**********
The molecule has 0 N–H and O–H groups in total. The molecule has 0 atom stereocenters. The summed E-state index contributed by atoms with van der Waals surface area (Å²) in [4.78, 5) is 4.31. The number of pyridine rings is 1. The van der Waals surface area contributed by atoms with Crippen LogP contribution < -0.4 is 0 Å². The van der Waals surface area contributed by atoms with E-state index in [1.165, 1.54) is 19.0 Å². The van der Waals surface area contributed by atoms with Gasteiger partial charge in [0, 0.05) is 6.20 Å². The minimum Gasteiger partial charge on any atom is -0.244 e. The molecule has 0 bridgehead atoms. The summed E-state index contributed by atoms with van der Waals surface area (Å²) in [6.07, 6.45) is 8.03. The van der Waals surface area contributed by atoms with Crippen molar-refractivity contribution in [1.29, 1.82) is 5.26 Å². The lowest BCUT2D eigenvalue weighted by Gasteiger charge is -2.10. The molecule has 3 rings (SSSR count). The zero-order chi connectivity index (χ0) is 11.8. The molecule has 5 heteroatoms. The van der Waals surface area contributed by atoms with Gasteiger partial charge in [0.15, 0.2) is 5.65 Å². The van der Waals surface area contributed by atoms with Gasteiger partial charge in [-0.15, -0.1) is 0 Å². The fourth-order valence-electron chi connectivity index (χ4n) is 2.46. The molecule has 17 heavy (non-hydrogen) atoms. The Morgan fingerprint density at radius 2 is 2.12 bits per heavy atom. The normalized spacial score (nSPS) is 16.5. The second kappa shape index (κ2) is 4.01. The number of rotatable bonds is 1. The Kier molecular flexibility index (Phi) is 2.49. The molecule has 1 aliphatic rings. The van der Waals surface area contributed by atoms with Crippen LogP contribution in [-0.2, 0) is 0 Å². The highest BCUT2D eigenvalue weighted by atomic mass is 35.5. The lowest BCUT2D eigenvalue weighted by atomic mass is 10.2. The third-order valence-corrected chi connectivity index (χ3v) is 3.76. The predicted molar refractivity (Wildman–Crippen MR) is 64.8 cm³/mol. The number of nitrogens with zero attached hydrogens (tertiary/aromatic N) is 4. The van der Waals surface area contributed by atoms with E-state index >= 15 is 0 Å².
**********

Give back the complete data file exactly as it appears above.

The molecule has 0 N–H and O–H groups in total. The molecule has 0 atom stereocenters. The summed E-state index contributed by atoms with van der Waals surface area (Å²) in [4.78, 5) is 4.31. The number of pyridine rings is 1. The van der Waals surface area contributed by atoms with Crippen LogP contribution < -0.4 is 0 Å². The van der Waals surface area contributed by atoms with E-state index in [1.165, 1.54) is 19.0 Å². The van der Waals surface area contributed by atoms with Gasteiger partial charge in [0, 0.05) is 6.20 Å². The minimum Gasteiger partial charge on any atom is -0.244 e. The molecule has 0 bridgehead atoms. The summed E-state index contributed by atoms with van der Waals surface area (Å²) in [6.07, 6.45) is 8.03. The van der Waals surface area contributed by atoms with Crippen molar-refractivity contribution in [1.29, 1.82) is 5.26 Å². The lowest BCUT2D eigenvalue weighted by Gasteiger charge is -2.10. The molecule has 3 rings (SSSR count). The zero-order chi connectivity index (χ0) is 11.8. The molecule has 5 heteroatoms. The van der Waals surface area contributed by atoms with Gasteiger partial charge in [0.15, 0.2) is 5.65 Å². The van der Waals surface area contributed by atoms with Gasteiger partial charge in [-0.15, -0.1) is 0 Å². The fourth-order valence-electron chi connectivity index (χ4n) is 2.46. The molecule has 17 heavy (non-hydrogen) atoms. The Morgan fingerprint density at radius 2 is 2.12 bits per heavy atom. The normalized spacial score (nSPS) is 16.5. The second kappa shape index (κ2) is 4.01. The number of rotatable bonds is 1. The Kier molecular flexibility index (Phi) is 2.49. The molecule has 1 aliphatic rings. The van der Waals surface area contributed by atoms with Crippen LogP contribution in [-0.2, 0) is 0 Å². The highest BCUT2D eigenvalue weighted by atomic mass is 35.5. The lowest BCUT2D eigenvalue weighted by atomic mass is 10.2. The third-order valence-corrected chi connectivity index (χ3v) is 3.76. The predicted molar refractivity (Wildman–Crippen MR) is 64.8 cm³/mol. The number of nitrogens with zero attached hydrogens (tertiary/aromatic N) is 4. The van der Waals surface area contributed by atoms with E-state index >= 15 is 0 Å².